The Fluidity of Success

Success can be a funny thing.  We tend to think, “Once I get to this specific point I will have succeeded, and then I will be happy.”  But the idea of success tends to morph and change the closer we get to realizing one form of it.

For example, success could have been starting university.  Then success could have been completing a hard course, graduating, finding a job, moving up in the job.  The thing is that we tend to pin our future on the idea that we can relax when we reach “success”.  It seems, though, that as soon as we reach a point of success, we may celebrate for a moment, but within that same moment success moves, it morphs into something else and we’re now looking at that point.

When we apply to university we believe we will be happy when we get in, but once we are that idea moves down the line to graduation.  If we stop and consider where we are in this moment odds are that it was once a point of success where you figured once you got there, you could relax.

The idea that the concept of success is always changing and growing as we do is good, it keeps us motivated.  However, the idea that we can’t relax or enjoy certain things until then is dangerous, because it is a moving target, and one I don’t think anyone can definitively reach.  It is important to take a step back and recognize where you are now, consider that this is a moment of success on its own.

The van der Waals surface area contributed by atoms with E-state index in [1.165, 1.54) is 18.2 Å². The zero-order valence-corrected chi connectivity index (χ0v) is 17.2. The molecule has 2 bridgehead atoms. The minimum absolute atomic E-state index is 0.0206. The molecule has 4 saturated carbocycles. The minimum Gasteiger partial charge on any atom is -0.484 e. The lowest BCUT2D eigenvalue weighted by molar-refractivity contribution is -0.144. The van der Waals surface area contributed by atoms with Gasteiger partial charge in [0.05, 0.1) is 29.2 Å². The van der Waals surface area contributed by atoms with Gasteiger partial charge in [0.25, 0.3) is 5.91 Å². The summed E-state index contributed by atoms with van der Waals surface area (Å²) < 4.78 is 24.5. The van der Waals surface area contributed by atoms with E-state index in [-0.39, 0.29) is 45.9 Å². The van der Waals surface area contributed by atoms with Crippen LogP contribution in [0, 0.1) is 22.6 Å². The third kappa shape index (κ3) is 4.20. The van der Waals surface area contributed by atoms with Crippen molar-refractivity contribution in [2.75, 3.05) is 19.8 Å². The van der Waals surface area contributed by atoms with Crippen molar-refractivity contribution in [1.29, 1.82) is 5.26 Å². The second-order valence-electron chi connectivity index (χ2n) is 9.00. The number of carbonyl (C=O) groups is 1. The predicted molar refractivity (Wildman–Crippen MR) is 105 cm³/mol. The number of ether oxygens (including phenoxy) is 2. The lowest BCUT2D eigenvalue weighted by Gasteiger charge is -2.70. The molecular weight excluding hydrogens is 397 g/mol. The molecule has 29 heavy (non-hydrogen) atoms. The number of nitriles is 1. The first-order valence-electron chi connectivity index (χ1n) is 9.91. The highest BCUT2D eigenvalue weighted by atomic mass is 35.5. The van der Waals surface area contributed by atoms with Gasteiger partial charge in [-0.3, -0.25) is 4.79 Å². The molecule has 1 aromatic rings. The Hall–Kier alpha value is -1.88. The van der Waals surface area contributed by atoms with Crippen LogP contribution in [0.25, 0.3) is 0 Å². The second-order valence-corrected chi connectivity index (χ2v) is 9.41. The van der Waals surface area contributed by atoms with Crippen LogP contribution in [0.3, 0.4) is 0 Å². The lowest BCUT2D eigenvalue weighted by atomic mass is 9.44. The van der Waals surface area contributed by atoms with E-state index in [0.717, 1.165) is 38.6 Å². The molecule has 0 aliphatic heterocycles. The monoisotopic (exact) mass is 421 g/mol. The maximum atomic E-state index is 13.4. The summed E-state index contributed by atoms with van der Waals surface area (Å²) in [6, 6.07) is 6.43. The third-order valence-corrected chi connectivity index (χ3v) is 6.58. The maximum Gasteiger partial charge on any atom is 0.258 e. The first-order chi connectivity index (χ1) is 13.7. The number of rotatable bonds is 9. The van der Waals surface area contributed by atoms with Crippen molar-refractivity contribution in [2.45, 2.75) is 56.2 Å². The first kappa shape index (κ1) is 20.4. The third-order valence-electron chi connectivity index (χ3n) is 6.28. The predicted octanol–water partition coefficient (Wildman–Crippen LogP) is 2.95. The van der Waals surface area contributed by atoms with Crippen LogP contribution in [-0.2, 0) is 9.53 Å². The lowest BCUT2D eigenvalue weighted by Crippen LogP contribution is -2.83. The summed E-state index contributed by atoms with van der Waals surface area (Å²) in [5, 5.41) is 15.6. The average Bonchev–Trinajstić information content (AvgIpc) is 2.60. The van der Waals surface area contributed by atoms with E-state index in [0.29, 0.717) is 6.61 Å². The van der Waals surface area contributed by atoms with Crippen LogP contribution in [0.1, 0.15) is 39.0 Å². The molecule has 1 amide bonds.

Success doesn’t need to be something big either.  It can be finishing a tough assignment or completing a course.  It is too easy to push things aside and say “I will do this when…” but that when might never come.  Each time I achieve something I once considered being the turning point of success that moment has passed with little celebration and I move that success marker further down the path, making my “when” “never”.

I pushed myself hard through my degree.  And after that, I pushed myself to my new point of success, and then to get one foot in the publishing world, but now that I have one foot in in the form of internships, I feel like I need to get my other in to consider it a success.  But I know, by looking back, that once I get both feet in, it still won’t feel “successful” I will still push myself forward.

So maybe part of being successful, reaching that ever-moving target, is stopping along the way to enjoy the victories and remind yourself that where you stand right now, in this moment, was once your success signpost.

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